New London - Dr. Frank Maletz envisions a day when everyone will carry a personal health care information card that could be swiped whenever and wherever they access medical services, instantly conveying up-to-date information about their prescriptions, whether they've had their appendix out and the results of their last blood test.
It would be, he believes, an enhancement of the electronic medical records systems now being incorporated in medical practices and hospitals that would, among other advantages, foster a more portable, seamless and cost-effective health care system, which now consumes what many believe is an unsustainable 16 percent of Gross Domestic Product.
"How many pregnancy tests do we do on 45-year-old women who don't have a uterus, or CT scans on people who've already had their appendix out?" asked Maletz, an orthopedic surgeon who practices at Lawrence & Memorial Hospital in New London and has offices in Waterford.
The health information card - what Maletz calls a "computerized health passport" - is just one facet of a bigger idea Maletz has conceived to redesign the nation's health care system to reduce redundancy and costs and shift the focus toward wellness promotion instead of treating illness.
Over the past two years, Maletz, an East Lyme resident, has been promoting his "Healthspital" concept - a play on the word "hospital" that conveys the notion of the community hospital as a center of wellness education, promotion and sensible allocation of health services. He's presented his ideas in a cover article in a 2011 issue of "The Futurist," the magazine of the World Future Society, essentially an international think tank club he belongs to, on a web site he created, www.healthspital.org, and in meetings with hospital officials locally and elsewhere in the state.
In July, "Healthspital" will go before another audience, building on the national dialogue about health care and health insurance that led to the passage of the Affordable Care Act in 2010 and continuing debate about its merits. Maletz has accepted an invitation to speak at the international conference of the World Future Society July 27-29 in Toronto, sharing the agenda with others focusing on the future of health care, as well as those addressing such heady topics as "Mindseums: Neurofeedback and Virtual Museums," and "The Dream-Do Nexus."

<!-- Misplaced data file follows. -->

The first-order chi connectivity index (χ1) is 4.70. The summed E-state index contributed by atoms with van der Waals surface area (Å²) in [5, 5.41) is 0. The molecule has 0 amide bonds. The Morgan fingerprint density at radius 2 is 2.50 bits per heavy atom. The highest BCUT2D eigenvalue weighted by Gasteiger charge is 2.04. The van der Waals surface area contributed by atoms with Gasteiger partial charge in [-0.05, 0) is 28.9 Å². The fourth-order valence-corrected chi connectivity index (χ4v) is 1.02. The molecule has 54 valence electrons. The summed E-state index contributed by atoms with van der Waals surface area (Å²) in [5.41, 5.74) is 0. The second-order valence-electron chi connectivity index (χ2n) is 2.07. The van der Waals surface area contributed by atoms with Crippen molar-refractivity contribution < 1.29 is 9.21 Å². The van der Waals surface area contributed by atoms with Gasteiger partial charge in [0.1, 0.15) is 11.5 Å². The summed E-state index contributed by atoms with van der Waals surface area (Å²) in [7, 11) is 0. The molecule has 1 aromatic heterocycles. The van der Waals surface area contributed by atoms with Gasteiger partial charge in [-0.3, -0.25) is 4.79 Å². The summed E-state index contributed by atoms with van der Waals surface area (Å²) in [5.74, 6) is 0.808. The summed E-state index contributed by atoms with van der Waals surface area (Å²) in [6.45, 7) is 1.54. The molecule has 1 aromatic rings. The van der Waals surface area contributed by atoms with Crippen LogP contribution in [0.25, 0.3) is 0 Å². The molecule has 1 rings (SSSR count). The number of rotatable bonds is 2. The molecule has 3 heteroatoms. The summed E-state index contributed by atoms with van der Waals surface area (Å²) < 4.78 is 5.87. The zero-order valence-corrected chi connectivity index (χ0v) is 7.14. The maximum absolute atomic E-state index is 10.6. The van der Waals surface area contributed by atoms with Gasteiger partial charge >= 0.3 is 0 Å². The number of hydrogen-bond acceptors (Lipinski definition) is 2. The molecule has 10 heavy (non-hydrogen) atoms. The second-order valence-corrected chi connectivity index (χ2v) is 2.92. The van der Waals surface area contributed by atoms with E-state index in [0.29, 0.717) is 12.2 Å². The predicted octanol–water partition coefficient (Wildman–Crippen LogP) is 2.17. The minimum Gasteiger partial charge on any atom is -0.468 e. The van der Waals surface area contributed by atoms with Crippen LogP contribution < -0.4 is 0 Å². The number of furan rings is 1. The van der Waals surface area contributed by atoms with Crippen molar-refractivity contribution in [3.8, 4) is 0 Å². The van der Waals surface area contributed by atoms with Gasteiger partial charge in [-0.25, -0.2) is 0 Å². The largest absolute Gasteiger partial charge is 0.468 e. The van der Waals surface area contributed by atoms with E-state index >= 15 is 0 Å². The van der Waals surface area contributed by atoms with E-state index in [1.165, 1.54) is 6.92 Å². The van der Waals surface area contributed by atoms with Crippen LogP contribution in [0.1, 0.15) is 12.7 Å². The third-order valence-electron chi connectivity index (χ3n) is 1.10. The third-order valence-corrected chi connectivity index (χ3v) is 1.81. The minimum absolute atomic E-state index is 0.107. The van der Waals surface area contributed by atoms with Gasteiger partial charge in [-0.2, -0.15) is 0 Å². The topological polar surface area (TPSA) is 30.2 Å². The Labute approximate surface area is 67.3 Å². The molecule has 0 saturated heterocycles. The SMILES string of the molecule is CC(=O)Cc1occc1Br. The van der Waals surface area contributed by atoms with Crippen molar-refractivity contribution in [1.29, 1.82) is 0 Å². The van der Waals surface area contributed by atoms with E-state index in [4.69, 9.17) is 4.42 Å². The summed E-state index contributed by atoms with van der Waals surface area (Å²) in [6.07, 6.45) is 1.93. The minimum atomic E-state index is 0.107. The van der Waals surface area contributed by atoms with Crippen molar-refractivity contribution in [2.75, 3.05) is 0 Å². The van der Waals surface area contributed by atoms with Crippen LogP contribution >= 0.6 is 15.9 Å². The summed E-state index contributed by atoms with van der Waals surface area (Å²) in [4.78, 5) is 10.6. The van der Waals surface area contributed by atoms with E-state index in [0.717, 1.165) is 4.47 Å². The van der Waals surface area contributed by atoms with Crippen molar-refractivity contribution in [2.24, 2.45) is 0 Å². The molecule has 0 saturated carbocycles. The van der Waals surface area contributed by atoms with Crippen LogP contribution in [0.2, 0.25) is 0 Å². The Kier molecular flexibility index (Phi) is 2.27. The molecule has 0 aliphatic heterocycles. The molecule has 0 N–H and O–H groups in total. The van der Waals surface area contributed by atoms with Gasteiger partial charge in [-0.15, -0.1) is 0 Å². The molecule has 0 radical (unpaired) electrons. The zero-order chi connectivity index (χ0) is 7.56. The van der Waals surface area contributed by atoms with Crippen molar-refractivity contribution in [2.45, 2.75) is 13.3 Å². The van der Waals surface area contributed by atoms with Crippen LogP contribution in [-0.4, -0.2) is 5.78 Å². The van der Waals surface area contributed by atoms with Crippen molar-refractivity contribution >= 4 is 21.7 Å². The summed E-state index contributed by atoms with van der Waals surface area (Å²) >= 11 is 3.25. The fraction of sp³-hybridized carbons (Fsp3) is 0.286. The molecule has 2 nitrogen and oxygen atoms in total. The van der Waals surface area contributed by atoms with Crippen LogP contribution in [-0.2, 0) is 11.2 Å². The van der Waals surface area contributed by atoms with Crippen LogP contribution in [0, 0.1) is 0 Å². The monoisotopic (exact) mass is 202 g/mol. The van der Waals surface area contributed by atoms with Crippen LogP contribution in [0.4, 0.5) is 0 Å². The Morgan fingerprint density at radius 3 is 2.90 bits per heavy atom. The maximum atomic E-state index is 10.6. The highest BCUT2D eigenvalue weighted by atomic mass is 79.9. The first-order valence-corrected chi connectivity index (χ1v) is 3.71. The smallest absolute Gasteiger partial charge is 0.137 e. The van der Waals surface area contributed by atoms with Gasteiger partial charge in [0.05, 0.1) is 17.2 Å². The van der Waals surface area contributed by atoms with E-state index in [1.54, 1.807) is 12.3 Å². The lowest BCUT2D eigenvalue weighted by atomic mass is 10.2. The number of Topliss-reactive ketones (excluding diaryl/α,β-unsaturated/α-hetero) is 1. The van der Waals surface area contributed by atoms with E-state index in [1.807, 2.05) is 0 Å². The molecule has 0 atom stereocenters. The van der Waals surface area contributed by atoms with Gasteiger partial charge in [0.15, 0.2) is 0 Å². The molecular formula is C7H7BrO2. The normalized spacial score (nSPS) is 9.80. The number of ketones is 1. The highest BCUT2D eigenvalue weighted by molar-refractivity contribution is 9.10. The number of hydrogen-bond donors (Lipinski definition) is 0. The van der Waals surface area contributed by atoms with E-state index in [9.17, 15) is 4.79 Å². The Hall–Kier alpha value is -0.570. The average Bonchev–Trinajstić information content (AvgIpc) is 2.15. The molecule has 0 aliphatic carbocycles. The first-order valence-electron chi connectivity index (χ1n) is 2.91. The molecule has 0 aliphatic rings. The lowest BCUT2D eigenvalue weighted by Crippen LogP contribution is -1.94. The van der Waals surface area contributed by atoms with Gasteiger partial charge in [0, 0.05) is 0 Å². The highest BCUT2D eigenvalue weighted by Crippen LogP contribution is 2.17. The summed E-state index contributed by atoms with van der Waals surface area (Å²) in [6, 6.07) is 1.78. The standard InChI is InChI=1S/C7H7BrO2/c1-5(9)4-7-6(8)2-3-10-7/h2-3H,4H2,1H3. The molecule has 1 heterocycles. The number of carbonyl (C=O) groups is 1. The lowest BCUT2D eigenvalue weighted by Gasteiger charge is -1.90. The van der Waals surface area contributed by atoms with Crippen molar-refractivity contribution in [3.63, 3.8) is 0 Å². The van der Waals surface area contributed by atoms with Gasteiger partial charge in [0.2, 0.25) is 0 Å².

"This model was developed over my 26 years of experience," said Maletz, showing a large colorful chart, neatly hand drawn that represents what a "Healthspital" would be like.
He said elements of "healthspital" exist, "but the system is fragmented. This is putting it all together. At hospitals, we do not take care of health, we take care of sickness and prepare you to die. We have to focus on prevention strategies."
The new system he envisions would start by addressing the five main drivers of rising health care costs: care of chronic illnesses such as diabetes; excessive care provided by specialists when a less complex treatment by a generalist would be equally effective; redundancy and lack of coordination of care among a single patient's various doctors; lack of knowledge and follow-through on effective prevention and wellness strategies; and expensive and futile end-of-life care.
It would accomplish this through expanded use of information technology to access experts and monitor a person's heart rate or other indicators remotely, so crises that now turn into expensive emergency room visits could be averted. It would transform hospitals into health learning centers for their communities. And it would foster frank discussions and practical decision-making about end-of-life care.
"We've got to talk about that," he said. "The amount of care we provide in the last six months of life, most of us are totally unprepared for. We now spend 80 percent of Medicare dollars on futile, fruitless care in the last six months."
He cited one recent example from his own practice. An elderly patient with dementia was brought to his office by a relative for a hip replacement. Given the person's condition and age, he said, he didn't think an operation was prudent, given the demanding physical therapy requirements after the operation to ensure its success. Ultimately, the patient's relative agreed, and another, less invasive treatment was agreed upon.
"I just saved the health care system over $10,000," he said. "That's not withdrawing care, that's being rational."
"Healthspital," Maletz said, basically takes these five cost drivers and builds a new system from them. Given the challenges facing the nation's health care system, he said, what's needed is a "creative paradigm shift," not more Band-Aid approaches that don't address the core issues, or "rehashing of the same old problems without solutions.
Maletz said he isn't looking to sell his idea or profit from it in any way, but he hopes it will spark discussion and be adopted by an organization willing to take it on as a pilot project. Before he retires, he said, he'd like to leave some legacy that would have a positive impact on the field where that has been his life's work.
"I'm 60 years old, and I've been a doctor for 34 years, 26 of them at L&M," he said. "That's why this is imperative to me. I would like to make a bigger contribution."